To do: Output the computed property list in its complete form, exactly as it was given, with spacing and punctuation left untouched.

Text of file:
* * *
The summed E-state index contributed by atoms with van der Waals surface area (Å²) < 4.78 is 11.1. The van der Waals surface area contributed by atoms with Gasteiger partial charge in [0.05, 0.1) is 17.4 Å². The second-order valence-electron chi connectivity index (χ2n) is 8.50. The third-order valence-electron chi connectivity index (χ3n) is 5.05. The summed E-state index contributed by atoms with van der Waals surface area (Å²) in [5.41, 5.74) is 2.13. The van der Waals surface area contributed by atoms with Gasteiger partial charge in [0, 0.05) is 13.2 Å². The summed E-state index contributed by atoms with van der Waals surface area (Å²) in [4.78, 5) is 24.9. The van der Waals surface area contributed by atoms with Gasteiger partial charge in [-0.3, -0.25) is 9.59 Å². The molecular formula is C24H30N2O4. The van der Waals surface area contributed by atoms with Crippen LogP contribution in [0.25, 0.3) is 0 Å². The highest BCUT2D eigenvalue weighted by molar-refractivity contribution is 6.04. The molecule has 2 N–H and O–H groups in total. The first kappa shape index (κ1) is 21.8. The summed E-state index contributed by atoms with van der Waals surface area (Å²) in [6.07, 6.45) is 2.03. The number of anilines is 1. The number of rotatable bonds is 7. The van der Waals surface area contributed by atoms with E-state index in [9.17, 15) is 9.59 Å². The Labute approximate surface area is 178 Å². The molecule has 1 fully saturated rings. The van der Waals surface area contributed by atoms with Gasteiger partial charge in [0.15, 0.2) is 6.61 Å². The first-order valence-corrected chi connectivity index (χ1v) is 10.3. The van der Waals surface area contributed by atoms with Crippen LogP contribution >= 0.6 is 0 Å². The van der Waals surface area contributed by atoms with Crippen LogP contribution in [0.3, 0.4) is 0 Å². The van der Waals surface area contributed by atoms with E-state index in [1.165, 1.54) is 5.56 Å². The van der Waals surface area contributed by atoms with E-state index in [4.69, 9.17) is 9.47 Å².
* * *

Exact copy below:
The summed E-state index contributed by atoms with van der Waals surface area (Å²) < 4.78 is 11.1. The van der Waals surface area contributed by atoms with Gasteiger partial charge in [0.05, 0.1) is 17.4 Å². The second-order valence-electron chi connectivity index (χ2n) is 8.50. The third-order valence-electron chi connectivity index (χ3n) is 5.05. The summed E-state index contributed by atoms with van der Waals surface area (Å²) in [5.41, 5.74) is 2.13. The van der Waals surface area contributed by atoms with Gasteiger partial charge in [0, 0.05) is 13.2 Å². The summed E-state index contributed by atoms with van der Waals surface area (Å²) in [4.78, 5) is 24.9. The van der Waals surface area contributed by atoms with Gasteiger partial charge in [-0.3, -0.25) is 9.59 Å². The molecular formula is C24H30N2O4. The van der Waals surface area contributed by atoms with Crippen LogP contribution in [0.25, 0.3) is 0 Å². The highest BCUT2D eigenvalue weighted by molar-refractivity contribution is 6.04. The molecule has 2 N–H and O–H groups in total. The first kappa shape index (κ1) is 21.8. The summed E-state index contributed by atoms with van der Waals surface area (Å²) in [6.07, 6.45) is 2.03. The number of anilines is 1. The number of rotatable bonds is 7. The van der Waals surface area contributed by atoms with E-state index in [9.17, 15) is 9.59 Å². The Labute approximate surface area is 178 Å². The molecule has 1 fully saturated rings. The van der Waals surface area contributed by atoms with Gasteiger partial charge in [0.15, 0.2) is 6.61 Å². The first-order valence-corrected chi connectivity index (χ1v) is 10.3. The van der Waals surface area contributed by atoms with Crippen LogP contribution >= 0.6 is 0 Å². The van der Waals surface area contributed by atoms with Crippen LogP contribution in [0.3, 0.4) is 0 Å². The van der Waals surface area contributed by atoms with E-state index in [1.165, 1.54) is 5.56 Å². The van der Waals surface area contributed by atoms with E-state index in [4.69, 9.17) is 9.47 Å².